Wouldn’t you like to take your children to sit on Satan’s lap?
If so, then you might be in luck, as the congregants of The Satanic Temple are hoping to make that a reality. The New York-based religious organization has officially submitted a design proposal for a satanic statue at the Oklahoma state Capitol to “complement and contrast” a Ten Commandments monument that currently resides on the public grounds.
The proposed statue would feature a 7-foot-tall rendering of Baphomet, the goat-headed winged Satanic deity, sitting cross-legged on a throne under a pentagram with a child on both sides of him. “The lap will serve as a seat for visitors,” read the description in The Satanic Temple’s application.
The monument, which the group states was “designed to reflect the views of Satanists in Oklahoma City and could doubly serve as a tourist attraction,” would also include quotes from poets William Blake and Lord Byron, according to Philly.com.
“The statue will serve as a beacon calling for compassion and empathy among all living creatures,” said spokesman Lucian Greaves. “The statue will also have a functional purpose as a chair where people of all ages may sit on the lap of Satan for inspiration and contemplation.”
The Satanic Temple got the idea to have a statue erected at the Oklahoma Capitol after a religious Ten Commandants monument was installed there in 2012, sparking protests from the local chapter of the American Civil Liberties Union (the ACLU’s lawsuit to have the Ten Commandants statue removed is still pending). On December 8, 2013, the Satanists launched a fundraising page for their creation on indiegogo where they’ve already raised over $15,000 of their $20,000 goal, with the campaign set to end on January 17, 2013.
Not surprisingly, Oklahoma lawmakers have voiced their disapproval of the Satanic group donating a monument to their Capitol, with Oklahoma Rep. Earl Sears calling The Satanic Temple’s request “an insult to the good people of the state,” according to the AP. “I do not see Satanism as a religion, and they have no place at the state Capitol,” said the Republican House member.
The Preservation Commission recently voted to place a moratorium on considering further new statue requests until the ACLU aforementioned lawsuit is decided upon.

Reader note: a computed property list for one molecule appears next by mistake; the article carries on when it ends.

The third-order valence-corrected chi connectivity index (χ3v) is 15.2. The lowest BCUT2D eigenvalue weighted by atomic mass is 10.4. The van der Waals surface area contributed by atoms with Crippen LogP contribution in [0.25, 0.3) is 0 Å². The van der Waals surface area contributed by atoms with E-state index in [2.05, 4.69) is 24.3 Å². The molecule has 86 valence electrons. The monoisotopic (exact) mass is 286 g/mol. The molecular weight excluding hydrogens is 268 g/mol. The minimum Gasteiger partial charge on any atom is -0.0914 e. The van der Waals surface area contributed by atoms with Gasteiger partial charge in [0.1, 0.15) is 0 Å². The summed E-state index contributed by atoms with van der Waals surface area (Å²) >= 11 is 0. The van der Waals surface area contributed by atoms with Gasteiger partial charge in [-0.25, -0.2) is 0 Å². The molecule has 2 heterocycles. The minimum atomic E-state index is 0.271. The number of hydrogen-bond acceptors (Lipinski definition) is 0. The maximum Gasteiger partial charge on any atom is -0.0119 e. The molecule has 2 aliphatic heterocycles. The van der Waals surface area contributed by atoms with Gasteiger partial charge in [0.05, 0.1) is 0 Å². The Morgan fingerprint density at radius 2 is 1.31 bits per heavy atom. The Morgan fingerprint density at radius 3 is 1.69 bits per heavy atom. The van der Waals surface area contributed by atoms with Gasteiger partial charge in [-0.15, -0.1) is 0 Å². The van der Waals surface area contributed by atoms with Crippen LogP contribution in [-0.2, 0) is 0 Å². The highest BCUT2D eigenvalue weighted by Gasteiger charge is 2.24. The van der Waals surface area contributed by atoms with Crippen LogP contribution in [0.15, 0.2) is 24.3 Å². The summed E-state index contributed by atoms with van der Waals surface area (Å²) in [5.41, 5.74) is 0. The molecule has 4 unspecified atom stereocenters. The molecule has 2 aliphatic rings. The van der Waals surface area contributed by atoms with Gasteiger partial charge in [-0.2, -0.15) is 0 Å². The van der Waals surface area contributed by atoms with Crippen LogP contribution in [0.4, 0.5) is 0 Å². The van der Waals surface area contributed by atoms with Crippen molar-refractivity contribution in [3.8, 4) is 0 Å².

Along with The Satanic Temple, other groups, like People for the Ethical Treatment of Animals (PETA) and the satirical Church of the Flying Spaghetti Monster, have applied to have their own monument placed at the state’s Capitol. Unlike The Satanic Temple, the Church of the Flying Spaghetti Monster, which mocks organized religion, ironically found more mainstream acceptance recently when their Pastafarian namesake deity was granted a space in the Tallahasee, FL, statehouse holiday display.
Here’s some details about The Satanic Temple from their crowdfunding page:
The Satanic Temple seeks to separate Religion from Superstition by acknowledging religious belief as a metaphorical framework with which we construct a narrative context for our goals and works. Satan stands as the ultimate icon for the selfless revolt against tyranny, free & rational inquiry, and the responsible pursuit of happiness.
The Satanist harbors reasonable agnosticism in all things, holding fast only to that which is demonstrably true. The cultural narratives through which we contextualize our lives must be malleable to conformity with our best scientific understandings of the material world”¦ Those understandings, in turn, must never be so rigidly codified as to themselves be inflexible to advancements yet unknown.
Community, compassion, justice, and civic responsibility: These are worthwhile values wherever they are practiced, and whoever they are practiced by, regardless of whatever arbitrary political or religious label may be attached to them in their execution. We call on all people to support the Satanic Temple in this effort to engage their community in a positive, productive manner.
The photo at top is of the group’s design for the proposed statue, which you have to admit, is pretty cool looking and so much more badass than the Ten Commandments Monument. Regarding Baphomet, you might not know him by name, but chances are, you know him by sight, as his image is not only popular within Paganism, Satanism, occultism, and The Illuminati, but he’s also peppered throughout and alluded to in music and pop culture. His symbolism has been spotted in lyrics and imagery from the likes of Lady Gaga, Rihanna, Jay Z, and Kanye West, as well as heavy metal artists like Venom, Slayer, Mercyful Fate, and Bathory.
Seeing how nicely The Satanic Temple design statues, I’m disappointed now that their Adopt-A-Highway campaign never got funded, as I’d love to see how a group of Satanists beautify a public highway in New York City.
So, what say you: Does Baphomet and his inviting, contemplative lap deserve a spot at the Oklahoma Capitol?
Baphomet, from Eliphas Levi’s “Dogme et Rituel de la Haute Magie”, 1854,
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